AY: At NU Standard, our mission is deeply rooted in my family’s legacy of fostering a sense of belonging and inclusivity, especially for the Black community, while ensuring our products cater to everyone. This mission represents the unfinished business I am determined to carry forward: to redefine inclusivity in the industry starting at the research and development stage. I want to ensure that the Black and textured hair community is never left out or last in line.

renee cottrell brown, autumn yarbrough, and comer cottrell jr

Courtesy of the Cottrell family

Renee Cottrell Brown, Autumn Yarbrough, and Comer Cottrell Jr.

Taking inspiration from my grandfather, who also valued the importance of working with professionals, I’ve redefined NU Standard as a “restart legacy business.” My husband and I have taken it upon ourselves to fully fund and revitalize the business, placing a significant emphasis on forging and nurturing relationships with haircare professionals. We firmly believe that the support of professionals is crucial in overcoming the unique hair challenges. It’s hard to find anyone who has navigated the complexities of hair care alone. Whether it’s the latest product or technique, the expertise of a cosmetologist is invaluable—they not only understand the science behind hair but also provide personalized guidance on the journey to healthy hair.

Some say the Black hair care market is oversaturated. Do you still think this is a good avenue for Black women entrepreneurs looking to build both wealth and legacy?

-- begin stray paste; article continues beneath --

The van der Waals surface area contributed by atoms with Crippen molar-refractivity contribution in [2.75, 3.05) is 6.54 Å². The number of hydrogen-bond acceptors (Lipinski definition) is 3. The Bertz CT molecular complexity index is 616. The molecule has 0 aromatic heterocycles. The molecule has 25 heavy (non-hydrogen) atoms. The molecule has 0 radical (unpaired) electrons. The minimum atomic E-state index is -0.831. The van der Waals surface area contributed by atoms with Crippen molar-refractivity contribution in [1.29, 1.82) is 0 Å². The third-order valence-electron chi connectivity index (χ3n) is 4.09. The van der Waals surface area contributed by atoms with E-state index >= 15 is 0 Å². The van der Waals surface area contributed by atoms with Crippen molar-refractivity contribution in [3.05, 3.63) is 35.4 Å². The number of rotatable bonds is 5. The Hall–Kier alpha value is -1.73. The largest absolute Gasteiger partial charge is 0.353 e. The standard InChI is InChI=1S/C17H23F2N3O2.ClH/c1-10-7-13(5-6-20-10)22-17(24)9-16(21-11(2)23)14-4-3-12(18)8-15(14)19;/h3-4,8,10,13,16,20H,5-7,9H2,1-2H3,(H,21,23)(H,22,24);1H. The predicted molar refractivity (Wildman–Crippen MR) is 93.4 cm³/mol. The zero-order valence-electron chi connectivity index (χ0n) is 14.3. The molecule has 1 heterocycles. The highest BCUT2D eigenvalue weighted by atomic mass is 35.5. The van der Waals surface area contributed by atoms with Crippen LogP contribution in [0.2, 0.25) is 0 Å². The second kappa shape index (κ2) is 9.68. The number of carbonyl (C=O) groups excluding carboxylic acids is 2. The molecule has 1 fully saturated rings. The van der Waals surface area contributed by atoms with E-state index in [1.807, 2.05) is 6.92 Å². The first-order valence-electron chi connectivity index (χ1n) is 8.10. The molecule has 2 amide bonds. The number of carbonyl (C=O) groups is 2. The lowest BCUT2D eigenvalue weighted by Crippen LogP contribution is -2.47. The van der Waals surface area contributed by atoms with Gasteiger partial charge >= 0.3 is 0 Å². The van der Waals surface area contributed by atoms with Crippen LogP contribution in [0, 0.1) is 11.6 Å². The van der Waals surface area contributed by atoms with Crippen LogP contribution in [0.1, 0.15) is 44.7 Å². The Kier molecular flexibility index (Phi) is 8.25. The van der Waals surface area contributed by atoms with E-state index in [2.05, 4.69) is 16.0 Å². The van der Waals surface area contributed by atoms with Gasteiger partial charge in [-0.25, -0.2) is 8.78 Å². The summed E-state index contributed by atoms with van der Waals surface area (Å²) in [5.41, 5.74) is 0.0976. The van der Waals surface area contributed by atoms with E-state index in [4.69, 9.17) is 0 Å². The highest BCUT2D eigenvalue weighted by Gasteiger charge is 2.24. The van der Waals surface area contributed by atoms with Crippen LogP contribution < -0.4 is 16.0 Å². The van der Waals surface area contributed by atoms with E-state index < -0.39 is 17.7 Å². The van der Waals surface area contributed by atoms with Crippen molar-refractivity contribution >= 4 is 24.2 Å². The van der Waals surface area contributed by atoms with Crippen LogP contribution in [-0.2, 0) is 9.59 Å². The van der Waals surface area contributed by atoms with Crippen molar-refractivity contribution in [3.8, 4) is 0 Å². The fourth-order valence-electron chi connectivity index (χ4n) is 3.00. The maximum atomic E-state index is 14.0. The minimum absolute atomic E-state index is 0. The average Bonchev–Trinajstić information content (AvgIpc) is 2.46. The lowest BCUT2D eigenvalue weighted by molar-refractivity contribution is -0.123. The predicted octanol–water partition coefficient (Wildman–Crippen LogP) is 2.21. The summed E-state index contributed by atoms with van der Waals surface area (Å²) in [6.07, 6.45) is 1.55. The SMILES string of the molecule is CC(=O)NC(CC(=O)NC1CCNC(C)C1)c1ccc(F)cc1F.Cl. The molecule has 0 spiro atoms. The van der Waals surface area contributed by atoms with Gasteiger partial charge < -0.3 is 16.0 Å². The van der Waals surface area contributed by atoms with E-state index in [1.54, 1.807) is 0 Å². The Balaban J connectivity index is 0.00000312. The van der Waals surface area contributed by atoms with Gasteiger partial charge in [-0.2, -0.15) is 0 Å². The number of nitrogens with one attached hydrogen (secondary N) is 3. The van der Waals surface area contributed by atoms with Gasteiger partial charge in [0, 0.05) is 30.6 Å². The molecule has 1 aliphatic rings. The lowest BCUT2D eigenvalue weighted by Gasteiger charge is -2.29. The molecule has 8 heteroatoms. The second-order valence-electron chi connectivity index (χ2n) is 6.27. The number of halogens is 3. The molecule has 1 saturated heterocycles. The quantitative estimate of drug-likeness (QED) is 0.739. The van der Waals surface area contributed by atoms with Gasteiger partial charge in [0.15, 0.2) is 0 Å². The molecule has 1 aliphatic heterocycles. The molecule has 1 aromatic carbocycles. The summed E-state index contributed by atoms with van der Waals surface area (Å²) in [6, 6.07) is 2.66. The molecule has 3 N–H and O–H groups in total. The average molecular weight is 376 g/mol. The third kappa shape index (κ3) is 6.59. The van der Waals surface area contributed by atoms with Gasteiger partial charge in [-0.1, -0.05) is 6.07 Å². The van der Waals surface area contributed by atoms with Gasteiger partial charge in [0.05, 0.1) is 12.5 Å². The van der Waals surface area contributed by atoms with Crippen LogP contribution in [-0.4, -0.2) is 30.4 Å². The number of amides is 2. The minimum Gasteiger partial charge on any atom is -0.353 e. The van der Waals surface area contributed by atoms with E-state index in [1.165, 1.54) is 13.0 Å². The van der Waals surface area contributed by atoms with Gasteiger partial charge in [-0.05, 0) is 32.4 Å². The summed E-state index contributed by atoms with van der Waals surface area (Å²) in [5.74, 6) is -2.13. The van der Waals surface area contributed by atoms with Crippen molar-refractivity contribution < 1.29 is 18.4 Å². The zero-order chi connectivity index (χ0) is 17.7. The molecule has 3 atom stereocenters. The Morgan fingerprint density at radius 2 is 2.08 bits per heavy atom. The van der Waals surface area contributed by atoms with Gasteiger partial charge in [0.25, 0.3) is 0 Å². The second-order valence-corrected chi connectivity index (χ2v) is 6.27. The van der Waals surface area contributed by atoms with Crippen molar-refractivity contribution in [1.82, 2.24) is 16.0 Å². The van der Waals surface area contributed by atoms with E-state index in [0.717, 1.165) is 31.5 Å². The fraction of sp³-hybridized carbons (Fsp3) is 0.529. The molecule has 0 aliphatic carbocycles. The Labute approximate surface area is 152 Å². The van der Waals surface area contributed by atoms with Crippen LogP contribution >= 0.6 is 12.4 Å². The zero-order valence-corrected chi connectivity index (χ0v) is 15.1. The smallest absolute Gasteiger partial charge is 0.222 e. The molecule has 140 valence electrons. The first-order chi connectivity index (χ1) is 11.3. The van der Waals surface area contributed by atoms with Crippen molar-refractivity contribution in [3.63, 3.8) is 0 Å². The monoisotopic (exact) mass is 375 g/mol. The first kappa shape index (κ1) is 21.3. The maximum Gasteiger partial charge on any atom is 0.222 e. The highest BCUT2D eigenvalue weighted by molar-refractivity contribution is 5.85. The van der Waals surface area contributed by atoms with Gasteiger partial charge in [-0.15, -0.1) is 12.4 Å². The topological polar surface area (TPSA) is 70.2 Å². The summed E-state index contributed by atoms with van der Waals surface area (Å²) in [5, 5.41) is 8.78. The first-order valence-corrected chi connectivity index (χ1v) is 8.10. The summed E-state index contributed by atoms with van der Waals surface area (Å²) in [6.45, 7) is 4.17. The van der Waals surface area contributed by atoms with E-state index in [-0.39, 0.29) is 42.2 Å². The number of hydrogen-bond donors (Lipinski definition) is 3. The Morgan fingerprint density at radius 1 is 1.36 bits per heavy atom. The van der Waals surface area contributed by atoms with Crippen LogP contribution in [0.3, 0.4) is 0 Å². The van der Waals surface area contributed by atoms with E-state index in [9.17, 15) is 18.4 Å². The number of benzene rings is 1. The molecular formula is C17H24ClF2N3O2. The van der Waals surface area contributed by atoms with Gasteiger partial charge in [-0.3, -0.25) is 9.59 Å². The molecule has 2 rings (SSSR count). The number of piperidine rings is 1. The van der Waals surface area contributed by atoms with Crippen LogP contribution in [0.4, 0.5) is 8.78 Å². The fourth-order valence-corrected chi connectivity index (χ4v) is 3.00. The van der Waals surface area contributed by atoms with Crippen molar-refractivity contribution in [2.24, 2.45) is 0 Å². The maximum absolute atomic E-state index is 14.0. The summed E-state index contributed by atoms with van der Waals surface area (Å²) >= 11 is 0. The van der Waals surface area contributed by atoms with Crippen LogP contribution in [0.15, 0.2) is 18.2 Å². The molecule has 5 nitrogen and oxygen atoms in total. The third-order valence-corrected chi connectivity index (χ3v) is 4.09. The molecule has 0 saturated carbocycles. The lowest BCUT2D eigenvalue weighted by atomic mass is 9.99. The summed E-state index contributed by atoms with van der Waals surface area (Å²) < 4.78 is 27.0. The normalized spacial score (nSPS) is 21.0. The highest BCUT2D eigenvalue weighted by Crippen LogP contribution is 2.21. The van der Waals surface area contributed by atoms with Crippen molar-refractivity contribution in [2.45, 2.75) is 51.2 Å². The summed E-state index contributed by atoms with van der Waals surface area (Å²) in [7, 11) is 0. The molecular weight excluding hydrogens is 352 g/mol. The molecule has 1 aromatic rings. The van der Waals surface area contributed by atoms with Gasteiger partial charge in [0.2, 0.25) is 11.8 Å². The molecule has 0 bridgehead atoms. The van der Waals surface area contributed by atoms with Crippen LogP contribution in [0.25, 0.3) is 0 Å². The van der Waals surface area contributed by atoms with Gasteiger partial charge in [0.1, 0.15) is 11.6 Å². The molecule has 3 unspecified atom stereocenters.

AY: Yes and no. It’s definitely a positive that people of color and those with textured hair see a path to success in the hair care industry. Icons like Madam CJ Walker, Annie Turnbo Malone, George Johnson, Ed Gardner, and my grandfather paved the way. However, the challenge in a saturated market is to remain innovative and responsive to the specific needs of Black women. These needs, or pain points, are always evolving. The real issue with oversaturation is the plethora of similar products that fail to innovate. Let me emphasize that innovation isn’t just about the science and R&D; it’s also about how you position your product. With Hydrasilk, we’ve focused on hydration because it’s a widespread issue that’s not getting enough attention across the board.

When Pro-Line was first developed, there was a distinct need, as mass brands only catered to straight textures. Now, mainstream lines cater to everyone. Should contemporary Black-owned companies be expanding their product lines to meet the needs of all consumers?

AY: As a Black-owned brand, it’s vital to advocate for and achieve cross-over appeal. This means actively seeking opportunities for broader visibility and recognition from retailers and media. It’s important to challenge and overcome any attempts to pigeonhole our brands, especially when our products are designed to cater to a diverse audience. Highlighting the versatility and inclusivity of our offerings not only broadens our market but also reinforces the importance of diversity and representation in the industry.

comer cottrell jr, george w, and laura bush

Courtesy of the Cottrell family

Comer Cottrell Jr. with George W. and Laura Bush.

As Black women like Monique Rodriguez of Mielle, Beatrice Dixon of Honey Pot, and Pinky Cole of Slutty Vegan continue to shatter glass ceilings, it underscores the importance for brands to be evaluated based on the quality of their products rather than the appearance of their creators. This journey requires us to persistently challenge stereotypes and advocate for inclusivity. Our efforts must focus on ensuring that [Black-owned] brands are recognized for their innovation, effectiveness, and contribution to the market, not just the racial or ethnic background of their founders. By doing so, we honor the legacy of pioneering Black women entrepreneurs and pave the way for future generations to thrive in a more inclusive and equitable market.